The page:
The Jennifer Morgue
by Charles Stross
Cover Artist: Mark Fredrickson
Review by Ernest Lilley
Ace Trade Paperback ISBN/ITEM#: 9780441016716
Date: 06 January 2009 List Price $15.00 Amazon US / Amazon UK / Show Official Info /
[NOTE: We're rerunning Ernest Lilley's review from our February 2007 issue.}
What do you do when you discover you're stuck in a spy novel channeling James Bond...and the villain is writing the script even as you dodge bullets, dance with beautiful damsels, and generally piss off your girlfriend? Oh, yes, and naturally nothing less than saving the world is at stake. All that pretty much sums up the plight of computer geek/magic maven British intel agency operative Bob Howard. He works for an agency know as The Laundry, whose mission is to keep other worlds in the metaverse from leaking into ours, creating generally bad results and the appearance of magic in our universe. Coding, it turns out, is a lot like incantation, and mathematics is the root of all magic, so the last line of defense for our world is, well, geeks like us. This volume also includes a nifty short story "Pimpf" with Bob saving a new hire from the clutches of an insidious computer game, as well as a nice essay on "The Golden Age of Spying."
Some stories, like Karl Schroeder's terrific Sun of Suns, start off weird and gradually becomes sensible. Not so the Jennifer Morgue. This starts off with a historical recap of the CIA's Glomar Challenger operation to recover a sunken Soviet (remember the Soviets?) sub, all nice and normal in a spy novel sort of way. Then, things get very strange indeed.
The Jennifer Morgue is a spy novel unlike anything you've read before, well, unless you've read The Atrocity Archives, which it's a sequel to. But even then, Stross is heading off in a new direction this time out. To call it Men in Black Magic wouldn't be wrong, though it doesn't begin to do it justice. This spy world is one familiar to all too many of us already, a world of corporate hotel conferences and endless software procurement meetings that leave the participants brain dead by mid-afternoon. Only in this case they're left literally zombified, not metaphorically, and it turns out that we're living in a multiverse with weak walls and something we'll call magic is leaking.
Bob's our man from the British intel agency that keeps mysterious doings under wraps and he's the real thing, a secret agent with an expense account and an ops team with a host of fantastic gadgets...but when I say "the real thing" I mean that he lives the life of any midlevel cog...on a meager expense account doing far more traveling than he'd like and separated from his girlfriend (also a spook) by the whims of the organization.
Sent off to Germany for the mind-numbing conference with peers from other eurospook agencies he discovers that he's actually being sent on a mission to save western civilization, and he's been partnered with an inhuman demon who lives on souls (when she's done with them the owners don't actually have any need for them anyway) who happens to be wearing a body even a supermodel would envy. The downside? Her sex life has a certain praying mantis quality to it, and he's been destiny-entangled with her (for his protection) which includes a shared telepathic link. Which more than occasionally rhymes with "kink".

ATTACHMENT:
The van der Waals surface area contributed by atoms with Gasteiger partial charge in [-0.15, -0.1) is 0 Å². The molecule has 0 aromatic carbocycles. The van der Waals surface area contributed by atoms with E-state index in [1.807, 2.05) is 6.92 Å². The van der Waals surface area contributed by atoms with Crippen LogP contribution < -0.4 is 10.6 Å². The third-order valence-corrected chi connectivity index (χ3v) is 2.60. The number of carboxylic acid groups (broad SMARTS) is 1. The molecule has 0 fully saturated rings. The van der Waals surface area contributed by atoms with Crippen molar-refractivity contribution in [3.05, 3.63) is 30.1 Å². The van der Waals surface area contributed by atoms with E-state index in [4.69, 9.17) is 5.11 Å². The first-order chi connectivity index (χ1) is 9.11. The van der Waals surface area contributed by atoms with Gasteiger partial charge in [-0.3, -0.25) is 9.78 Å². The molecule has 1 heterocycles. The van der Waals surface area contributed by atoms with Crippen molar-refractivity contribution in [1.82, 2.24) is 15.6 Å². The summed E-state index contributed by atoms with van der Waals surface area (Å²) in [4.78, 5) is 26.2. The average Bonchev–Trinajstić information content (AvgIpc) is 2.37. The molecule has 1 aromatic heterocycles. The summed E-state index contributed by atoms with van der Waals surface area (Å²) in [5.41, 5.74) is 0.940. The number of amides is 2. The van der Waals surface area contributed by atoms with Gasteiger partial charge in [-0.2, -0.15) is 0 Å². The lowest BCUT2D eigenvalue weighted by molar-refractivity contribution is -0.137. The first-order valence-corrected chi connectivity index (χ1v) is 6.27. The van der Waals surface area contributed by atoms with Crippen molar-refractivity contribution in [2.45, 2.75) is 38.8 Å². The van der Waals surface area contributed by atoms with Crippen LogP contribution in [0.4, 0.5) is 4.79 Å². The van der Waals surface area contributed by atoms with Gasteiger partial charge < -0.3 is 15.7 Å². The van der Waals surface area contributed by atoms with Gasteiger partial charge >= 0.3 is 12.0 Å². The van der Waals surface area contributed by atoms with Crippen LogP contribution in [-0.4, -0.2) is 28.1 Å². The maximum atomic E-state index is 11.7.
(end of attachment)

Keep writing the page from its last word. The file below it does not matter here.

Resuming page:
It doesn't take long for either reader or character to realize that things are all proceeding along the script of a meta-spy-novel, but not because author Charles Stross didn't have anything better on hand for a plot. Rather, Stross (see our interview) has created a story which uses the meta-Bond plot as a commentary on both it's absurdity and its power. Author Rudy Rucker would say that he's playing the "power chords" of the genre, but by doing so right out in the open, he's masterfully concealing his actual moves.
The Jennifer Morgue is a high water mark in whatever genre you want to assign it, and a lot of fun besides. But it's not all there is in the book, which includes a short story after the novel, which would easily have been long enough for publication by itself in Fleming's day, but with the trend towards door-stopping fiction I suppose they wanted a few more pages. Until I actually read the short story "Pimpf."
In "Pimpf" our hero Bob gets dinged for not spending enough time at work playing online games. Online games, you see, are one of the breeding grounds for inter-dimensional mayhem, and as a result, they need to be monitored constantly. Periodically some bright game designer comes up with what he supposes is a newer, cooler world of evil and codes it into being, unaware that what he's really doing is echoing some real evil in the multiverse. When the Laundry catches someone getting too close to one of these realities, they have to do something about it. Like hire them and swear them to secrecy. Which is how Bob winds up with an assistant, which he spends the rest of the story saving from being trapped in an especially nasty piece of gaming. No, trust me. It's good.
Stross promises more tales from the Laundry to come, but not for another year or so as he's got commitments. Next time he'll be writing from a different author's perspective (we're thinking LeCarre) but we'll have to wait to find out.